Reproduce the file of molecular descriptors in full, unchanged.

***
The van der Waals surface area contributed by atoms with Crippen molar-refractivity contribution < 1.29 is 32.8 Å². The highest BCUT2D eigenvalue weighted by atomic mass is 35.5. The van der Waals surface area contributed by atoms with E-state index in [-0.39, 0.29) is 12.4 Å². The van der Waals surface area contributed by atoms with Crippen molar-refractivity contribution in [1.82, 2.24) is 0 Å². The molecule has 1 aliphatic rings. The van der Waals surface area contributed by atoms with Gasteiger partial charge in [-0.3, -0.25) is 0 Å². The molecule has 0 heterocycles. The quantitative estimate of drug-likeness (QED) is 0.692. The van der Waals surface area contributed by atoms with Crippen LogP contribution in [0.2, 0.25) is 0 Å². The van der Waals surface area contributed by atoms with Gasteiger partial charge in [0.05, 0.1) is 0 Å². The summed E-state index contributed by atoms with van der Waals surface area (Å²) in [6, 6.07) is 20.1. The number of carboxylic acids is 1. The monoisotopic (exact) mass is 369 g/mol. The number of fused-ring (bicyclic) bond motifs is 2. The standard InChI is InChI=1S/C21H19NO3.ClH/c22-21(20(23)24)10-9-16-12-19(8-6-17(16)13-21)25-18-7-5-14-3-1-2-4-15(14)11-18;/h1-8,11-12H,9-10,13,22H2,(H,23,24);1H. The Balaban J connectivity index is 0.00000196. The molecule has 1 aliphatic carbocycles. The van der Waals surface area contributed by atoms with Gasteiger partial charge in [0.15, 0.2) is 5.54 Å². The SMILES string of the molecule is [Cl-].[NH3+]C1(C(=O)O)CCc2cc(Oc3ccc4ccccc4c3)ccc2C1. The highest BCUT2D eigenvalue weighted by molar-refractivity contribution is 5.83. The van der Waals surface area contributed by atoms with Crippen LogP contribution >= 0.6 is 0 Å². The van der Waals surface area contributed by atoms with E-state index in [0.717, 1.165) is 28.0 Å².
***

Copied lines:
The van der Waals surface area contributed by atoms with Crippen molar-refractivity contribution < 1.29 is 32.8 Å². The highest BCUT2D eigenvalue weighted by atomic mass is 35.5. The van der Waals surface area contributed by atoms with E-state index in [-0.39, 0.29) is 12.4 Å². The van der Waals surface area contributed by atoms with Crippen molar-refractivity contribution in [1.82, 2.24) is 0 Å². The molecule has 1 aliphatic rings. The van der Waals surface area contributed by atoms with Gasteiger partial charge in [-0.3, -0.25) is 0 Å². The molecule has 0 heterocycles. The quantitative estimate of drug-likeness (QED) is 0.692. The van der Waals surface area contributed by atoms with Crippen LogP contribution in [0.2, 0.25) is 0 Å². The van der Waals surface area contributed by atoms with Gasteiger partial charge in [0.05, 0.1) is 0 Å². The summed E-state index contributed by atoms with van der Waals surface area (Å²) in [6, 6.07) is 20.1. The number of carboxylic acids is 1. The monoisotopic (exact) mass is 369 g/mol. The number of fused-ring (bicyclic) bond motifs is 2. The standard InChI is InChI=1S/C21H19NO3.ClH/c22-21(20(23)24)10-9-16-12-19(8-6-17(16)13-21)25-18-7-5-14-3-1-2-4-15(14)11-18;/h1-8,11-12H,9-10,13,22H2,(H,23,24);1H. The Balaban J connectivity index is 0.00000196. The molecule has 1 aliphatic carbocycles. The van der Waals surface area contributed by atoms with Gasteiger partial charge in [0.15, 0.2) is 5.54 Å². The SMILES string of the molecule is [Cl-].[NH3+]C1(C(=O)O)CCc2cc(Oc3ccc4ccccc4c3)ccc2C1. The highest BCUT2D eigenvalue weighted by molar-refractivity contribution is 5.83. The van der Waals surface area contributed by atoms with Crippen LogP contribution >= 0.6 is 0 Å². The van der Waals surface area contributed by atoms with E-state index in [0.717, 1.165) is 28.0 Å².